Don't blame S&P; we all had a hand in the economic collapse

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  • UtahBlueDevil Durham, NC
    Feb. 13, 2013 5:39 p.m.

    Chris - what do your comments have to do with anything about this opinion piece? Liberal - equality - huh?

    As was already pointed out, there were many factors that drove the housing bubble. Amazingly S&P seems to feel qualified to place a rating on governmental credit worthiness - somehow being able to have clarity on the complexities of the US economy, yet should be absolved from colluding with banks to sell off sub prime loan packages as highly rated securities.

    I fail to see how in the world this is a partisan issue. If those agencies that the public trust to accurately report on the quality of equities violates that trust - why should they be exempt from responsibility for their actions. Why the pass for their contribution to the problem... large or small.

  • pragmatistferlife salt lake city, utah
    Feb. 13, 2013 3:10 p.m.

    Nate, cause is an interesting term. I'm sure both of our facts are straight and in my world view sub prime lending is a natural extention of a finace driven economy. Maybe not a good one but an inevitable one. Sub prime lending croped up all over the place in the late 80's and 90's. It was very prevelent in the auto industry even in the the largest and most stable of banks. It croped up without any government encouragement, just an opportunity for profit. This is the reason I personally don't think the principle of subprime lending in and of itself "caused" the melt down. It held it's own and was contained within reasonable limits until wall street figured out how to abuse it.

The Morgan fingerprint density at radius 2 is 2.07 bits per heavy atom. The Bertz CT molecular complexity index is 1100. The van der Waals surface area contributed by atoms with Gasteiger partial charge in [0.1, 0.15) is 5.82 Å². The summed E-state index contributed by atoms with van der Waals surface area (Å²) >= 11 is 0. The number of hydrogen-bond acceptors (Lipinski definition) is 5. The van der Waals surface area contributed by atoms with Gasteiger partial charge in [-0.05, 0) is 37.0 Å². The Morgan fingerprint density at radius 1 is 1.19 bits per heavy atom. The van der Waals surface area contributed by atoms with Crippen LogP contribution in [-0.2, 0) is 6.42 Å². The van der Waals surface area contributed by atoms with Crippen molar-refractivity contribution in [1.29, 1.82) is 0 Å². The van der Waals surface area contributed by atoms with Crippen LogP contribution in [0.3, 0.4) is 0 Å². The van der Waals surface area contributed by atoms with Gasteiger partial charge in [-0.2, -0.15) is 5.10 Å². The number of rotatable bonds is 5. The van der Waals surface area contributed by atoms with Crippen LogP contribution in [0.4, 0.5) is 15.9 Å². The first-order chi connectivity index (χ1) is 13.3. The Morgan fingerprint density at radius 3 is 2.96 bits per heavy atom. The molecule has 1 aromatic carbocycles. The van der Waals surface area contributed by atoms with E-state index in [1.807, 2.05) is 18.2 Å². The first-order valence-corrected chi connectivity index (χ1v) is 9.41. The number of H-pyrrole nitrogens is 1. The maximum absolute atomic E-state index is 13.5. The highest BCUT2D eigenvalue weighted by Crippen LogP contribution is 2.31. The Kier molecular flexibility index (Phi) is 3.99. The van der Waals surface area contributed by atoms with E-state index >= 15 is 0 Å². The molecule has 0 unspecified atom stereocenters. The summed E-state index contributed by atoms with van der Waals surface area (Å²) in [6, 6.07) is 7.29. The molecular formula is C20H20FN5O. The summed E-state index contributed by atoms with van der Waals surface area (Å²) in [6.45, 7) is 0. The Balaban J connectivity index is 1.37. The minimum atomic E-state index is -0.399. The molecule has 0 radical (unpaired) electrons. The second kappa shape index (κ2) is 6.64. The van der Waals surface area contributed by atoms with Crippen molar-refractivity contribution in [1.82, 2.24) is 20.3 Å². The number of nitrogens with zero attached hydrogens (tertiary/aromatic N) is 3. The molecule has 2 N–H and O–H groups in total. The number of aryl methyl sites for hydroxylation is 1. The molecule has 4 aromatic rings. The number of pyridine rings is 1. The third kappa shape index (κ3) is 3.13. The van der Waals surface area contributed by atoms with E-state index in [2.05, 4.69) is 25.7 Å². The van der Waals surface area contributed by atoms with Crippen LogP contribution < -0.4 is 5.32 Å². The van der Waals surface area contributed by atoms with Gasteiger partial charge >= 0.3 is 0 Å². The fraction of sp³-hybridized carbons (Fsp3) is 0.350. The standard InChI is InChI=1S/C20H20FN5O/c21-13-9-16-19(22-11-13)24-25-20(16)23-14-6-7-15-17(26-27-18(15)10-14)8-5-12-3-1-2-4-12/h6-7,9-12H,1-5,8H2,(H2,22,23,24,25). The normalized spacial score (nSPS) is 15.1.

• Nate Pleasant Grove, UT
    Feb. 13, 2013 11:20 a.m.


    I don't dispute your numbers, but they don't say anything about original cause. What caused the mess, was that mortgage underwriting standards were lowered. Groups like ACORN pressed Congress to make housing accessible to more people, and they in turn used their authority to impose new requirements on the GSEs. Before 1992, Fannie and Freddie had been required to buy only prime mortgages. After 1992, affordable housing laws required them to meet quotas set by the housing administration. Say goodbye to underwriting standards.

    Yes, once the gate was down, Wall Street drove a bus through it. But the original cause was federal housing policy.

  • pragmatistferlife salt lake city, utah
    Feb. 13, 2013 8:24 a.m.

    Nate, Mr. Samuelson doesn't discuss Freddie and Fannie for two reasons. First of all they are completely irrelevant to the point of the article, and second they weren't the prime cause of bad loans.

    Freddie and Fannie certainly played an eventual role but they were late to the party and the game was well under way with the outcome certain.. led by the Wall Street greed described by Mr. Samuelson. At the start of 2007 Freddie and Fannie only had 6% of it's mortgages more than 90 days past due while the wall street backed mortgages were around 20+% 90 days overdue. By the end, late freddie and fannie mortgages had increased to about 15% but the wall street mortgages were well above 40%.

    Freddie and Fannie were simply not the cause. They jumped in to survive but they certainly didn't lead.

  • Nate Pleasant Grove, UT
    Feb. 13, 2013 7:32 a.m.

    I know Samuelson probably has limited space, but he leaves unexplored the theme of government intrusions into the housing market. Federal housing policy helped to drive the collapse.